Mortensen, Erik Lykke2; Sørensen, Holger Jelling3; Jensen, Hans Henrik2; Reinisch, June Machover2; Mednick, Sarnoff A2
1 Psykiatrisk Center Amager, Mental Health Services, The Capital Region of Denmark2 unknown3 Psykiatrisk Center København, Mental Health Services, The Capital Region of Denmark
BACKGROUND: Most research investigating the relationship between IQ and risk of mental disorder has focused on schizophrenia. AIMS: To illuminate the relationship between IQ test scores in early adulthood and various mental disorders. METHOD: For 3289 men from the Copenhagen Perinatal Cohort, military IQ test scores and information on psychiatric hospitalisation were available. We identified 350 men in the Danish Psychiatric Central Register, and compared the mean IQ test scores of nine diagnostic categories with the mean scores of 2939 unregistered cohort controls. RESULTS: Schizophrenia and related disorders, other psychotic disorders, adjustment, personality, alcohol and substance-use-related disorders were significantly associated with low IQ scores, but this association remained significant for the four non-psychotic disorders only when adjusting for comorbid diagnoses. For most diagnostic categories, test scores were positively associated with the length of the interval between testing and first admission. ICD mood disorders as well as neuroses and related disorders were not significantly associated with low IQ scores. CONCLUSIONS: Low IQ may be a consequence of mental disease or a causal factor in psychotic and non-psychotic disorders.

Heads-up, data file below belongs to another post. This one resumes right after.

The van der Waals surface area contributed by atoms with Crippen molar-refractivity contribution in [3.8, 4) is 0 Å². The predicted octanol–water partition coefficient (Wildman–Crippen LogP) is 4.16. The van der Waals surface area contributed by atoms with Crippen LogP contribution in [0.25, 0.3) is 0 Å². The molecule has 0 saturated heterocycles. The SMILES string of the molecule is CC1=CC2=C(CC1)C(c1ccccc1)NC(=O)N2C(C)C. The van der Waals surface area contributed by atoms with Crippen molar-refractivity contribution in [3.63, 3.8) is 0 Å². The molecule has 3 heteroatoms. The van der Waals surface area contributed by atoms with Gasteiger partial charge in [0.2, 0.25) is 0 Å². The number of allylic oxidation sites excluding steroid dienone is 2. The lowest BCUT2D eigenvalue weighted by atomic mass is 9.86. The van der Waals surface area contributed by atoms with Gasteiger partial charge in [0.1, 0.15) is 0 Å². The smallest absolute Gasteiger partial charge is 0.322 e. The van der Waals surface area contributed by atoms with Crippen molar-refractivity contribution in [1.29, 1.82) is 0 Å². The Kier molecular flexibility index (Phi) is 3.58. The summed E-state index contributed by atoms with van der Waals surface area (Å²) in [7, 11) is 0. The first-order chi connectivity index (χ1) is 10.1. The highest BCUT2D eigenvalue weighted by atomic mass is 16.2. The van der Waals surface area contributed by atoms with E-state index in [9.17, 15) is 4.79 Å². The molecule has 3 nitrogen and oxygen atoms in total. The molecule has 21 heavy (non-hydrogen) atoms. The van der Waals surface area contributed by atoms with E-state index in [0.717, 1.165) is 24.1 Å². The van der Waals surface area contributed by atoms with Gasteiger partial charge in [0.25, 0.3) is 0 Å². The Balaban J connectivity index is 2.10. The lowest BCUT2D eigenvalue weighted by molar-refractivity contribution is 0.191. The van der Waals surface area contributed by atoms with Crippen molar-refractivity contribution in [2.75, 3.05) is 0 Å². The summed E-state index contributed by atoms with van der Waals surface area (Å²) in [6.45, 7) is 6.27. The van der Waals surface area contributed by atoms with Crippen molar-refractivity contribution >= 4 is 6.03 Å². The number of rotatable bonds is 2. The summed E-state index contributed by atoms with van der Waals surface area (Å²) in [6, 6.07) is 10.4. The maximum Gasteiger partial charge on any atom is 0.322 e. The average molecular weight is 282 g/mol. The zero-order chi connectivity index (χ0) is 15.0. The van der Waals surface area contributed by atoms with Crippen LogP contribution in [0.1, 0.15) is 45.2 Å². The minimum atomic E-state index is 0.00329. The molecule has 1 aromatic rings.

British Journal of Psychiatry, 2005, Vol 187, p. 407-15
Journal Article; Research Support, N.I.H., Extramural; Research Support, Non-U.S. Gov't